Mary Hannah BIRD
- Born: Abt 1617-1629
- Married: 1640, Ipswich, Essex, Massachusetts, USA
- Died: 1 Mar 1678/79, Hartford, Hartford, Connecticut, USA
Ancestral File Number: 2M0W-L6. User ID: 2317.
17th Century Colonial Ancestors of Members of the National Society of Colonial Dames XVII Century 1915-1975, Mary Louise Marshall Hutton, Baltimore Genealogical Publishing Company Inc, 1987, p183:
"John North (1615-1691/92) CT m. Hannah BIRD..."
John North of Farmington, Dexter North, Washington DC, 1921, xi 322p 24 cm, 22-22879, CS71.N86 1921: "John North of Farmington Connecticut and his descendants; with a short account of other early North families."
"Concerning the antecedents of John North, original proprietor of Farmington, Connecticut, of whose descendants this book is a record, nothing is known previous to his arrival in this country, save that he sailed from London in 1635. This would indicate that he came either from the south of England, the eastern counties, or from London or its vicinity, for there were frequent sailings to America from the western ports of Plymouth, Hull and Bristol, thus rendering unlikely, if he came from the vicinity of those cities, what was in those days a slow and tedious journey across England, to embark from London.
"The ship in whichhe came to America was owned and fitted out by Sir Richard Saltonstall, one of the original patentees of Connecticut. His son Richard was one of John North's fellow-passengers. The Saltonstalls came from the parish of Halifax in the West Ridingof Yorkshire, England. It is not unlikely that many of the passengers in Sir Richard's ship came from that vicinity, where North families are recorded during the sixteenth and seventeenth centuries. In the records of the parish of Rotherham inthe West Riding of Yorkshire, is entered the marriage of a John North and Elizabeth Robinson, 6 Dec 1614. We give this date as being of interest because John North of Farmington was born in 1615, and hence might be the former's son. But this is a mere surmise based on the information given above, and on the fact that Richard Saltonstall and John North both settled at Ipswich, Massachusetts, after their arrival in this country, and that John North of Farmington married Hannah Bird, whose ancestors are said to have come from Yorkshire where several generations of Birds are recorded in the fifteenth and sixteenth centuries.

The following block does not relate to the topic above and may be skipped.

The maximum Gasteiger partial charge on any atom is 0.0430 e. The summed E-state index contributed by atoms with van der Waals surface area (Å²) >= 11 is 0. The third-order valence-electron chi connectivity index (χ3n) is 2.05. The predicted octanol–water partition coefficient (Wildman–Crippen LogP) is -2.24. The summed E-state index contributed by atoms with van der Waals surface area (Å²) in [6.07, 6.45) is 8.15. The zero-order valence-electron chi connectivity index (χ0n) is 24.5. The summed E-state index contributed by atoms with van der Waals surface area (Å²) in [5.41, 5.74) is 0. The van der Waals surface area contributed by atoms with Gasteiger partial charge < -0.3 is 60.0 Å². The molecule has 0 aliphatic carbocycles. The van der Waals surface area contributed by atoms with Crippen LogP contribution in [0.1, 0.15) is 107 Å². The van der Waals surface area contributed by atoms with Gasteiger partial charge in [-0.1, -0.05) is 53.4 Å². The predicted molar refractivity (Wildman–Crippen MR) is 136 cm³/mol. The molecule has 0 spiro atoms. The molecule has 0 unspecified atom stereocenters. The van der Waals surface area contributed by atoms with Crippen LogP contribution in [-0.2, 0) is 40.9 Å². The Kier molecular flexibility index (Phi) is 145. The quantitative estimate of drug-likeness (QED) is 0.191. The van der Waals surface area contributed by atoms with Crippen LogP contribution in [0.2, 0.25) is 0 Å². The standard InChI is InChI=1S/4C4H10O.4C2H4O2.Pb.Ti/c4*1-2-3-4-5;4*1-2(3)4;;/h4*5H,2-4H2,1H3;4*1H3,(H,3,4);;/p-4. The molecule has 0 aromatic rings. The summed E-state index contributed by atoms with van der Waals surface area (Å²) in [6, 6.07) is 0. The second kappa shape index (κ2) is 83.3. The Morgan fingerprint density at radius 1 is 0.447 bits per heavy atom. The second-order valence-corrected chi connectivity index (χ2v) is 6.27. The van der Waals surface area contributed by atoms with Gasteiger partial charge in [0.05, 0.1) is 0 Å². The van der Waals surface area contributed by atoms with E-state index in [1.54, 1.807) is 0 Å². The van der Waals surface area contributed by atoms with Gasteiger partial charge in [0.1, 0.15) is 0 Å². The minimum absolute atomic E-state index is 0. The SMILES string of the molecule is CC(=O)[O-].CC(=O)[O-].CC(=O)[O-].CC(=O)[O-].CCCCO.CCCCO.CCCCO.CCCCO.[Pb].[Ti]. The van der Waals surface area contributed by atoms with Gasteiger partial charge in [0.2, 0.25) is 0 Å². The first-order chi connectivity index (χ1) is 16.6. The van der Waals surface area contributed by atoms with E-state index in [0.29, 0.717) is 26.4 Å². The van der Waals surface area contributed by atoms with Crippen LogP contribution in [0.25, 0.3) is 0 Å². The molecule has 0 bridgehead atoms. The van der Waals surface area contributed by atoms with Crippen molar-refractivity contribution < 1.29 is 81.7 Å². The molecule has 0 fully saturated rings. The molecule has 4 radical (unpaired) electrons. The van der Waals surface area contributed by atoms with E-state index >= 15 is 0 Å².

"Some future historian may have time to further examine the parish records of Yorkshire, and thereby throw light on what remains an unsolved mystery...
"John North and his wife were members of the Farmington Church, which she joined in 1656...
"There is a mystery surrounding John North's marriage. Did he marry twice? There is noauthenic record. He was married before leaving Ipswich, for his first child was born there in 1641. But the vital records of that town contain no births or marriages of any Norths or Birds. Most records state that his wife was Hannah, daughterof Thomas Bird. In the distribution of the latter's estate, August-September, 1662, portions were set to Mary Northe and to Hannah Scott, again mentioned March 3, 1663, as good wife Northe and Hannah Scott. From this statement is probably drawnthe conclusion in the `Goodwin and Morgan Ancestral Lines,' by F F Starr, that Mary Bird was John North's second wife, and that Hannah was probably the first wife of Edmund Scott. Savage does not give the name of Edmund Scott's first wife andsays his second wife was Elizabeth, widow of Thomas Upson. John North's oldest daughter was Mary. None bore the name Hannah, but both names occur among his granddaughters.
"No satisfactory explanation being obtainable from this meagre information, it perhaps strengthens the reliability of the various old family records, which state that Hannah Bird was John North's wife.